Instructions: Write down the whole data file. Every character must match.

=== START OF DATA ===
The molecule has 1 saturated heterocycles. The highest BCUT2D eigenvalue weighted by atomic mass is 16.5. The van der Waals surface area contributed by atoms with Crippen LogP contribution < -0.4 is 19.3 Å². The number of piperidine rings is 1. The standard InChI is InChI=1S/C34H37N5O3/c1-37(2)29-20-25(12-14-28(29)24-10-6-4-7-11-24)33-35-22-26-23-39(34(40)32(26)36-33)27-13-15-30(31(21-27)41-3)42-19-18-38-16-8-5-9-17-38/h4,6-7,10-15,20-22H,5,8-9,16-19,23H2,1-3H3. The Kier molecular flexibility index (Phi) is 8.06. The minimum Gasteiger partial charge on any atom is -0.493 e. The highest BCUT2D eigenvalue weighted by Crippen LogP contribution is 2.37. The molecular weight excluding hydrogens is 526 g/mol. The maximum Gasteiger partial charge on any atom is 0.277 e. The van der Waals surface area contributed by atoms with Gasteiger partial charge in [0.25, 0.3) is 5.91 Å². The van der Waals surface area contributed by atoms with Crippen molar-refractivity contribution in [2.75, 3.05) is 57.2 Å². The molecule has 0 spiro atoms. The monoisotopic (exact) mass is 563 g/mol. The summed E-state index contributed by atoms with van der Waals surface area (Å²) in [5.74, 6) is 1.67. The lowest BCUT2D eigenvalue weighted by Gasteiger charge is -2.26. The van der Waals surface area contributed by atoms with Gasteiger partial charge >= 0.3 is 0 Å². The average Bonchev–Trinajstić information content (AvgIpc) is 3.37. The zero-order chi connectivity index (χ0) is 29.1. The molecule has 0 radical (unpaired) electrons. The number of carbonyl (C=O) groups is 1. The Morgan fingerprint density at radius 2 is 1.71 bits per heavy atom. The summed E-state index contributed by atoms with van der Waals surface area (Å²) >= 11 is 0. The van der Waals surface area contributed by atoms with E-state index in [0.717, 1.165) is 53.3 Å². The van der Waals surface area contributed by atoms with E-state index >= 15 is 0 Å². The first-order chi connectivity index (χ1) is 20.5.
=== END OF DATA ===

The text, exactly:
The molecule has 1 saturated heterocycles. The highest BCUT2D eigenvalue weighted by atomic mass is 16.5. The van der Waals surface area contributed by atoms with Crippen LogP contribution < -0.4 is 19.3 Å². The number of piperidine rings is 1. The standard InChI is InChI=1S/C34H37N5O3/c1-37(2)29-20-25(12-14-28(29)24-10-6-4-7-11-24)33-35-22-26-23-39(34(40)32(26)36-33)27-13-15-30(31(21-27)41-3)42-19-18-38-16-8-5-9-17-38/h4,6-7,10-15,20-22H,5,8-9,16-19,23H2,1-3H3. The Kier molecular flexibility index (Phi) is 8.06. The minimum Gasteiger partial charge on any atom is -0.493 e. The highest BCUT2D eigenvalue weighted by Crippen LogP contribution is 2.37. The molecular weight excluding hydrogens is 526 g/mol. The maximum Gasteiger partial charge on any atom is 0.277 e. The van der Waals surface area contributed by atoms with Gasteiger partial charge in [0.25, 0.3) is 5.91 Å². The van der Waals surface area contributed by atoms with Crippen molar-refractivity contribution in [2.75, 3.05) is 57.2 Å². The molecule has 0 spiro atoms. The monoisotopic (exact) mass is 563 g/mol. The summed E-state index contributed by atoms with van der Waals surface area (Å²) in [5.74, 6) is 1.67. The lowest BCUT2D eigenvalue weighted by Gasteiger charge is -2.26. The van der Waals surface area contributed by atoms with Gasteiger partial charge >= 0.3 is 0 Å². The average Bonchev–Trinajstić information content (AvgIpc) is 3.37. The zero-order chi connectivity index (χ0) is 29.1. The molecule has 0 radical (unpaired) electrons. The number of carbonyl (C=O) groups is 1. The Morgan fingerprint density at radius 2 is 1.71 bits per heavy atom. The summed E-state index contributed by atoms with van der Waals surface area (Å²) >= 11 is 0. The van der Waals surface area contributed by atoms with E-state index in [0.717, 1.165) is 53.3 Å². The van der Waals surface area contributed by atoms with E-state index >= 15 is 0 Å². The first-order chi connectivity index (χ1) is 20.5.